Thursday, June 4, 2009

More on the making of THE DESERTER


Speaking of being electrocuted, I was doing THE DESERTER in Rome, and we were shooting a scene which was supposed to take place during a thunderstorm. They way you make lightning is you take two electrical cables and put them on what we call "scissors", which are just long poles that are bolted together at the bottom. Then, when you want to have lightning, you pull these poles together, like a pair of scissors, and then the two arcs get close enough, the spark will jump from one to the other and give off blue flame.
So we were doing this thing onstage in Rome, and I said to the effects man, "Are you gonna use scissors?"
He said, "Oh, yes, yes." They always told you what you wanted to hear in Italy.
We got going, and all of a sudden I heard thunder, and it's time for the lightning, and I looked up to see an electrician. He had on a pair of dark goggles, and instead of having the scissors on the boards, he had these two cables in his hands, which he held out in front of him until they sparked. He was standing in the rain doing this!
I stopped everything and said, "You can't do that! Get scissors!"
The effects man argued, "No those are too dangerous."
I insisted. "But the guy could be killed!"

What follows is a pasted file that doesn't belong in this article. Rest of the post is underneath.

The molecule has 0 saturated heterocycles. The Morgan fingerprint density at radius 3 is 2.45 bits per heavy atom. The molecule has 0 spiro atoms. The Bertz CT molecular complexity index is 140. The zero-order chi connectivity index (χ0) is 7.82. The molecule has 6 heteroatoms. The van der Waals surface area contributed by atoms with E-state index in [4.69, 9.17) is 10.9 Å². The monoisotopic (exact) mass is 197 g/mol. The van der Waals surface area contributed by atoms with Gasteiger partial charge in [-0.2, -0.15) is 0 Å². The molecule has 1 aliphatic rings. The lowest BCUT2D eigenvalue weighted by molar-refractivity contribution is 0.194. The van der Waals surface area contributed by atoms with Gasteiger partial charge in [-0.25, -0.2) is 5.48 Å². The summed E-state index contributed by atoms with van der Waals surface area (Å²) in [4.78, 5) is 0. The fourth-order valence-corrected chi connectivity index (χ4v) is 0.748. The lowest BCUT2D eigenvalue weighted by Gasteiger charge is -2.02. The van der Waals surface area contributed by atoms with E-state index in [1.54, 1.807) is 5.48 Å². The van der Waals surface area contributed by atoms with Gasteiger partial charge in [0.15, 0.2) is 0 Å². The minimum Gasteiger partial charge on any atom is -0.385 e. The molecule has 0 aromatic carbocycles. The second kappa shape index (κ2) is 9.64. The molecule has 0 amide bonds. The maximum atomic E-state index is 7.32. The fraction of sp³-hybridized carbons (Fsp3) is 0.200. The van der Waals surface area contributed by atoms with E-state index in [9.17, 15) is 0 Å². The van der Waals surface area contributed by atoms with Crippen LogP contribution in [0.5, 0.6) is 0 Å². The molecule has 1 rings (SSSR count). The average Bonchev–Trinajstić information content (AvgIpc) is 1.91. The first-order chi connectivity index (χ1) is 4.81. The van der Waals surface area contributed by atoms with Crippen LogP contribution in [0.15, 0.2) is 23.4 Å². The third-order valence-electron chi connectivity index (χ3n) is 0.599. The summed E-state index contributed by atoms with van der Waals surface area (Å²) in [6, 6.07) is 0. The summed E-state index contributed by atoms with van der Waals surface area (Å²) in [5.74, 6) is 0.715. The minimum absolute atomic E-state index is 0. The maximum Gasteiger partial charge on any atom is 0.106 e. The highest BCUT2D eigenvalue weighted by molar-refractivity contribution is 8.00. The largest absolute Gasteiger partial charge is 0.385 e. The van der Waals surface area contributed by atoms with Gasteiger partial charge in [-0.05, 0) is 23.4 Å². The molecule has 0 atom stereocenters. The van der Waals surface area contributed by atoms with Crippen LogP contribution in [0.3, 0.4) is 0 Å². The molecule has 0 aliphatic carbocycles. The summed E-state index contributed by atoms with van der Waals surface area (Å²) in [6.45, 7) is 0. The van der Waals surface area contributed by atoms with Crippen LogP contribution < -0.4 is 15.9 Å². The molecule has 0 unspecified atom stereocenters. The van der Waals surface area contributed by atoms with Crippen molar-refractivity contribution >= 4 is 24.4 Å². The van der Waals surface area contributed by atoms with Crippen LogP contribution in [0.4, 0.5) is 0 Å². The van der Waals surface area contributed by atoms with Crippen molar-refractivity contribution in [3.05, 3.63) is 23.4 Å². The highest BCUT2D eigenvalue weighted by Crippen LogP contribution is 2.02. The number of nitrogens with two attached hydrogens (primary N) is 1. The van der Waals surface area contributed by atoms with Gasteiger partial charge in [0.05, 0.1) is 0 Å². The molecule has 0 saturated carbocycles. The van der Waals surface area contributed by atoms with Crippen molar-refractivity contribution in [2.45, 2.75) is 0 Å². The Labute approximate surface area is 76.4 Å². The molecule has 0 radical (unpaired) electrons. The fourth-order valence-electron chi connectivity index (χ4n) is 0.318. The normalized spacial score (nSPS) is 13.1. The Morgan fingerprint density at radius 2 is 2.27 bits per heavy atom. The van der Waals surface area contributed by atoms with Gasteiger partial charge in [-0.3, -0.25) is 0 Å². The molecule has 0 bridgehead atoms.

He tried to assure me, "No, no, we do this all the time."
They may still be doing it. I don't know.

One of the problems with being a director is that you probably make four hundred decisions in a day, little things. People come up and ask, do you want this, do you want that.
Sometimes an actor would come up and say, "Am I finished?"
Not thinking, I'd say, "Yeah."
And they'd ask, "Can I go home."
And I'd say, "Fine."
On this one occasion I was in Spain shooting THE DESERTER, on a location called El Torcal, north of Malaga. We were up in these mountains. Richard Crenna and Ricardo Montalban were doing a scene. It was late in the day, and Richard came up to me when I was busy and said, "Are you through with me? Can I go home?"
I said, "Yes."
Later, when we were getting ready to do this scene, we got the camera set up and all of a sudden I realized I'd sent Richard Crenna home. Luckily, by the time they got it lit, it started to rain, and when it was raining hard enough, I just said, "All right, that's a wrap. Let's go home." Nobody ever knew that I had goofed.
I take that back. I'm sure Crenna did, because he's a good director himself and I suspect he was trying to pull one. I never did ask him, but I will one day.

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